The bells of waiting Advent ring,
The Tortoise stove is lit again
And lamp-oil light across the night
Has caught the streaks of winter rain
In many a stained-glass window sheen
From Crimson Lake to Hooker’s Green.
The holly in the windy hedge
And round the Manor House the yew
Will soon be stripped to deck the ledge,
The altar, font and arch and pew,
So that the villagers can say
‘The church looks nice’ on Christmas Day.
Provincial Public Houses blaze,
Corporation tramcars clang,
On lighted tenements I gaze,
Where paper decorations hang,
And bunting in the red Town Hall
Says ‘Merry Christmas to you all’.
And London shops on Christmas Eve
Are strung with silver bells and flowers
As hurrying clerks the City leave
To pigeon-haunted classic towers,
And marbled clouds go scudding by
The many-steepled London sky.
And girls in slacks remember Dad,
And oafish louts remember Mum,
And sleepless children’s hearts are glad.
And Christmas-morning bells say ‘Come!’
Even to shining ones who dwell
Safe in the Dorchester Hotel.
And is it true? And is it true,
This most tremendous tale of all,
Seen in a stained-glass window’s hue,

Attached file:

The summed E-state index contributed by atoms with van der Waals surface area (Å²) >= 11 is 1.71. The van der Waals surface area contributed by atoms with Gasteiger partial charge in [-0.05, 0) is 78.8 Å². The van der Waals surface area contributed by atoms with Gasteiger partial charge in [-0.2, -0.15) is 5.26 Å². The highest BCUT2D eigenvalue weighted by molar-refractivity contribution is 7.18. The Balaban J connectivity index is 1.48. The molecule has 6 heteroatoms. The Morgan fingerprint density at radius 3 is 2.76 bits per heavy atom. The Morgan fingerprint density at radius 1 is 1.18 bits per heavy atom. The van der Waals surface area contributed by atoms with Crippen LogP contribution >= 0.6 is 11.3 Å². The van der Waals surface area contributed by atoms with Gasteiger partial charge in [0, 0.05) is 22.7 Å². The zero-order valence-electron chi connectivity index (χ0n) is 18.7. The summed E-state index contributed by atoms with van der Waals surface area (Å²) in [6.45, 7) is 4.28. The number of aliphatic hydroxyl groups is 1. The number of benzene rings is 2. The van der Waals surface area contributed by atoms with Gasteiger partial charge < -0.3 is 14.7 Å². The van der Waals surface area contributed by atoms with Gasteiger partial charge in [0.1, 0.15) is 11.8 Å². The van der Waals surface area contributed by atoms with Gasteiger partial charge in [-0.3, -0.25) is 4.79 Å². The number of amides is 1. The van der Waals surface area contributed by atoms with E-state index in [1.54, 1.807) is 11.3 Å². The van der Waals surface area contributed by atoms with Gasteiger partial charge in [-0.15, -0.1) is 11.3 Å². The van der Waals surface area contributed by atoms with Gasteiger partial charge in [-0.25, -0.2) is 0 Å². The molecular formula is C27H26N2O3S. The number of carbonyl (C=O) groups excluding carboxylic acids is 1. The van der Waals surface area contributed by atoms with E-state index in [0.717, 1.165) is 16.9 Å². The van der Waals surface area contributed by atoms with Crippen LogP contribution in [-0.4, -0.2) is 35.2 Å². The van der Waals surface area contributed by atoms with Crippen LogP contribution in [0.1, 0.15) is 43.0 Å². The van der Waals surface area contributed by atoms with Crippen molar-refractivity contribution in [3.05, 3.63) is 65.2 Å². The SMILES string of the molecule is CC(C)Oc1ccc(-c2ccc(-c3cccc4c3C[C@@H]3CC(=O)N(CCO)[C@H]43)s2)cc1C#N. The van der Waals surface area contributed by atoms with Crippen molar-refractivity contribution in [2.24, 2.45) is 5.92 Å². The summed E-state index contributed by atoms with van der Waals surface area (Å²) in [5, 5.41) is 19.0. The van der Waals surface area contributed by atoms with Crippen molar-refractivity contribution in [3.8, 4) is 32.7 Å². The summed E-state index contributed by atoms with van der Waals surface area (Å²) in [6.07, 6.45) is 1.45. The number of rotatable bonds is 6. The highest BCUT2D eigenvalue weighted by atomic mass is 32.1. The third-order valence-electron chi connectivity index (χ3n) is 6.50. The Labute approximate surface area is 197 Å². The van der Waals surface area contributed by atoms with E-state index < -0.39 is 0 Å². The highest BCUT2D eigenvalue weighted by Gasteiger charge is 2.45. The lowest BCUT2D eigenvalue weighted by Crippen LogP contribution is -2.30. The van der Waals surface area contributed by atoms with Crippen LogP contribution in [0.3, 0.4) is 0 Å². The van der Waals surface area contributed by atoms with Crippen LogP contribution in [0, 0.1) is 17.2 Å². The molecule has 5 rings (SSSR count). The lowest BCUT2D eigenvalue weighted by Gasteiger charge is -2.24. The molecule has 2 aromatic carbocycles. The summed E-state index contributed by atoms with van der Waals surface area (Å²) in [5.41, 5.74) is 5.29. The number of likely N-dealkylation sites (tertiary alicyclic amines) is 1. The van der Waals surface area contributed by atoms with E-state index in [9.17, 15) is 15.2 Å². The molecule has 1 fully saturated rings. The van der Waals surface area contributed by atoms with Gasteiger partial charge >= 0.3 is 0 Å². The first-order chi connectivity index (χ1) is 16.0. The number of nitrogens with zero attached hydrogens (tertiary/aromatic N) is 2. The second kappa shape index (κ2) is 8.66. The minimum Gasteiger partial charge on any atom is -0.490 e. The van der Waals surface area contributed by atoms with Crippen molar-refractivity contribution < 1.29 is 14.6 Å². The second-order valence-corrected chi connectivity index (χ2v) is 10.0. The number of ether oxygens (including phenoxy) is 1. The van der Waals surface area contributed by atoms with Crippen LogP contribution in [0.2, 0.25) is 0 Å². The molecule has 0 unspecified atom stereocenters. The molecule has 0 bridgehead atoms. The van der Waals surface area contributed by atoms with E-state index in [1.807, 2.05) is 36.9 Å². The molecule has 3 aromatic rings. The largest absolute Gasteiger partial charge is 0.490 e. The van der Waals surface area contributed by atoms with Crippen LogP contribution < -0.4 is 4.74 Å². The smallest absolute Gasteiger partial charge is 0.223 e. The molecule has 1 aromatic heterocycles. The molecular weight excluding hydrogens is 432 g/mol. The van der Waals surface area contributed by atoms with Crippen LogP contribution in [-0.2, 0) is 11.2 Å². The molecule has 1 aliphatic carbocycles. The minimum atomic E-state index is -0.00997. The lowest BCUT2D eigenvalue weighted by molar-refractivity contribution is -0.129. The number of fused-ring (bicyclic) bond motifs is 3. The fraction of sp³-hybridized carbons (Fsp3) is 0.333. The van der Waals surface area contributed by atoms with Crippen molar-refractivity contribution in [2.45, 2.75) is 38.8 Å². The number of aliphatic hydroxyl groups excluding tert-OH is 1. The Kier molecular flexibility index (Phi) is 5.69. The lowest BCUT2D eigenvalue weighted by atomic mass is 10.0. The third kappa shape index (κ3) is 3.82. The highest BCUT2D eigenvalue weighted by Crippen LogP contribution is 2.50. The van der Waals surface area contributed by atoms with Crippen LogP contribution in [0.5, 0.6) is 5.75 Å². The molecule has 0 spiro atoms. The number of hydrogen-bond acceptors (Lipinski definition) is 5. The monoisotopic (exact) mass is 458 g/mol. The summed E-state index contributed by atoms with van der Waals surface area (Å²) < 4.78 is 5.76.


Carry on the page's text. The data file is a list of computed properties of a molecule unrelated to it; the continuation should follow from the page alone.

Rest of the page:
A Baby in an ox’s stall ?
The Maker of the stars and sea
Become a Child on earth for me ?
And is it true? For if it is,
No loving fingers tying strings
Around those tissued fripperies,
The sweet and silly Christmas things,
Bath salts and inexpensive scent
And hideous tie so kindly meant,
No love that in a family dwells,
No carolling in frosty air,
Nor all the steeple-shaking bells
Can with this single Truth compare –
That God was man in Palestine
And lives today in Bread and Wine.
I’ve always liked John Betjeman’s poetry. The older I get, the more I feel an affinity with his rather curmudgeonly attitude to progress – most famously expressed in his wish for friendly bombs to fall on Slough – although I wonder what he might have made of the Internet, the source of my own livelihood. Somehow, I don’t think he’d approve.
But Christmas is a more gentle, more uplifting poem, in which Betjeman seemingly tuts over “girls in slacks” and “oafish lads” in a manner closer to that of a kindly uncle than a disapproving patriarch. And, unlike Thomas Hardy who, in The Oxen, starts from a position of disbelief but allows himself to hope for truth, Betjeman here affirms his faith in the central tenets of Christianity while also admitting to his doubt. “Is it true?” he asks. Well, maybe. But you have to admit that if it is, he has a point.